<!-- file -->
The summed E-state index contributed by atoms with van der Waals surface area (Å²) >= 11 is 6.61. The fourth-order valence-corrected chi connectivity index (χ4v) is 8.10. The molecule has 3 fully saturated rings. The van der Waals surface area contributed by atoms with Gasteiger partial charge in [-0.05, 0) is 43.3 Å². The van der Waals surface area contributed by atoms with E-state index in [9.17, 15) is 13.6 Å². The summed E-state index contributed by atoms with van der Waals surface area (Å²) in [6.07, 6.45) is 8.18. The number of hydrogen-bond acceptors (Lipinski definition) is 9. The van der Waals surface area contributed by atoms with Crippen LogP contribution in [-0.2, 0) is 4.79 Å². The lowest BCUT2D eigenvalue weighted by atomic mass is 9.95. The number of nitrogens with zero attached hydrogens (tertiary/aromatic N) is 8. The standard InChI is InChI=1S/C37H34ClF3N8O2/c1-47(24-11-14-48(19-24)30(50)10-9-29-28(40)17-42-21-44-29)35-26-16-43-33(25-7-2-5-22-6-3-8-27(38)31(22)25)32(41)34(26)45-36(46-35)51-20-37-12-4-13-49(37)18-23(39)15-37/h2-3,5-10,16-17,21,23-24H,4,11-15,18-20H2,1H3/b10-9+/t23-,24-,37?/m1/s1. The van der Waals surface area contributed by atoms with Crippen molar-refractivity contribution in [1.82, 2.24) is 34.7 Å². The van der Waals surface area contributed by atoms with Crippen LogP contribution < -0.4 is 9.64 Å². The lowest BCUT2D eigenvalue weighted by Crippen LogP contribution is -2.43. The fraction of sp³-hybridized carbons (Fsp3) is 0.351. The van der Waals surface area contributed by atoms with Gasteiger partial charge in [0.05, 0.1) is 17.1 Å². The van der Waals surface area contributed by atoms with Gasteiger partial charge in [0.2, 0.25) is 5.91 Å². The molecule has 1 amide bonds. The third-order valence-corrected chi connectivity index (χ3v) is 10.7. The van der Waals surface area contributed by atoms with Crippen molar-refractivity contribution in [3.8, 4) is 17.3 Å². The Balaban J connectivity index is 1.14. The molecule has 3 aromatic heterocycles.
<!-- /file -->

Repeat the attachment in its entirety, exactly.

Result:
The summed E-state index contributed by atoms with van der Waals surface area (Å²) >= 11 is 6.61. The fourth-order valence-corrected chi connectivity index (χ4v) is 8.10. The molecule has 3 fully saturated rings. The van der Waals surface area contributed by atoms with Gasteiger partial charge in [-0.05, 0) is 43.3 Å². The van der Waals surface area contributed by atoms with E-state index in [9.17, 15) is 13.6 Å². The summed E-state index contributed by atoms with van der Waals surface area (Å²) in [6.07, 6.45) is 8.18. The number of hydrogen-bond acceptors (Lipinski definition) is 9. The van der Waals surface area contributed by atoms with Crippen LogP contribution in [-0.2, 0) is 4.79 Å². The lowest BCUT2D eigenvalue weighted by atomic mass is 9.95. The number of nitrogens with zero attached hydrogens (tertiary/aromatic N) is 8. The standard InChI is InChI=1S/C37H34ClF3N8O2/c1-47(24-11-14-48(19-24)30(50)10-9-29-28(40)17-42-21-44-29)35-26-16-43-33(25-7-2-5-22-6-3-8-27(38)31(22)25)32(41)34(26)45-36(46-35)51-20-37-12-4-13-49(37)18-23(39)15-37/h2-3,5-10,16-17,21,23-24H,4,11-15,18-20H2,1H3/b10-9+/t23-,24-,37?/m1/s1. The van der Waals surface area contributed by atoms with Crippen molar-refractivity contribution in [1.82, 2.24) is 34.7 Å². The van der Waals surface area contributed by atoms with Crippen LogP contribution < -0.4 is 9.64 Å². The lowest BCUT2D eigenvalue weighted by Crippen LogP contribution is -2.43. The fraction of sp³-hybridized carbons (Fsp3) is 0.351. The van der Waals surface area contributed by atoms with Gasteiger partial charge in [0.05, 0.1) is 17.1 Å². The van der Waals surface area contributed by atoms with Gasteiger partial charge in [0.2, 0.25) is 5.91 Å². The molecule has 1 amide bonds. The third-order valence-corrected chi connectivity index (χ3v) is 10.7. The van der Waals surface area contributed by atoms with Crippen molar-refractivity contribution in [3.8, 4) is 17.3 Å². The Balaban J connectivity index is 1.14. The molecule has 3 aromatic heterocycles.